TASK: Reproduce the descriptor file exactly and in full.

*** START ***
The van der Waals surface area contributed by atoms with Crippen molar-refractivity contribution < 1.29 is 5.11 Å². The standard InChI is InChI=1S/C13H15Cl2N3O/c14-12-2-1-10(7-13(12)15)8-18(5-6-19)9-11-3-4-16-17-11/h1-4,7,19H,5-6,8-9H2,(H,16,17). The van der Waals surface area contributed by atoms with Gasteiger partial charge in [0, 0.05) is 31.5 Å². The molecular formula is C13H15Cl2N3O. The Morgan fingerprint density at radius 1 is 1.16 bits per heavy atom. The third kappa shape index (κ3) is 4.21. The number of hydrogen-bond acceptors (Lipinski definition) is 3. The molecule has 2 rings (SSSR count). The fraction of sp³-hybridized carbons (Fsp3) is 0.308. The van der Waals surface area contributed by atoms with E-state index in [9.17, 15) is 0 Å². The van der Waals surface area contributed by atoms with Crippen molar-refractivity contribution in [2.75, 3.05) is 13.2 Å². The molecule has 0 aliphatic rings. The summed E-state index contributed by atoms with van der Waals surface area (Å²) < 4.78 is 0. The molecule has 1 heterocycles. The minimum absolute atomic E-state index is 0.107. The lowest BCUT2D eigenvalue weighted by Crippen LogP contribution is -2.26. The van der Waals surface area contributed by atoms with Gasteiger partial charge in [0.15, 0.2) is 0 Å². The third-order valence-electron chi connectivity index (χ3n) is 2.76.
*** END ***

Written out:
The van der Waals surface area contributed by atoms with Crippen molar-refractivity contribution < 1.29 is 5.11 Å². The standard InChI is InChI=1S/C13H15Cl2N3O/c14-12-2-1-10(7-13(12)15)8-18(5-6-19)9-11-3-4-16-17-11/h1-4,7,19H,5-6,8-9H2,(H,16,17). The van der Waals surface area contributed by atoms with Gasteiger partial charge in [0, 0.05) is 31.5 Å². The molecular formula is C13H15Cl2N3O. The Morgan fingerprint density at radius 1 is 1.16 bits per heavy atom. The third kappa shape index (κ3) is 4.21. The number of hydrogen-bond acceptors (Lipinski definition) is 3. The molecule has 2 rings (SSSR count). The fraction of sp³-hybridized carbons (Fsp3) is 0.308. The van der Waals surface area contributed by atoms with E-state index in [9.17, 15) is 0 Å². The van der Waals surface area contributed by atoms with Crippen molar-refractivity contribution in [2.75, 3.05) is 13.2 Å². The molecule has 0 aliphatic rings. The summed E-state index contributed by atoms with van der Waals surface area (Å²) < 4.78 is 0. The molecule has 1 heterocycles. The minimum absolute atomic E-state index is 0.107. The lowest BCUT2D eigenvalue weighted by Crippen LogP contribution is -2.26. The van der Waals surface area contributed by atoms with Gasteiger partial charge in [0.15, 0.2) is 0 Å². The third-order valence-electron chi connectivity index (χ3n) is 2.76.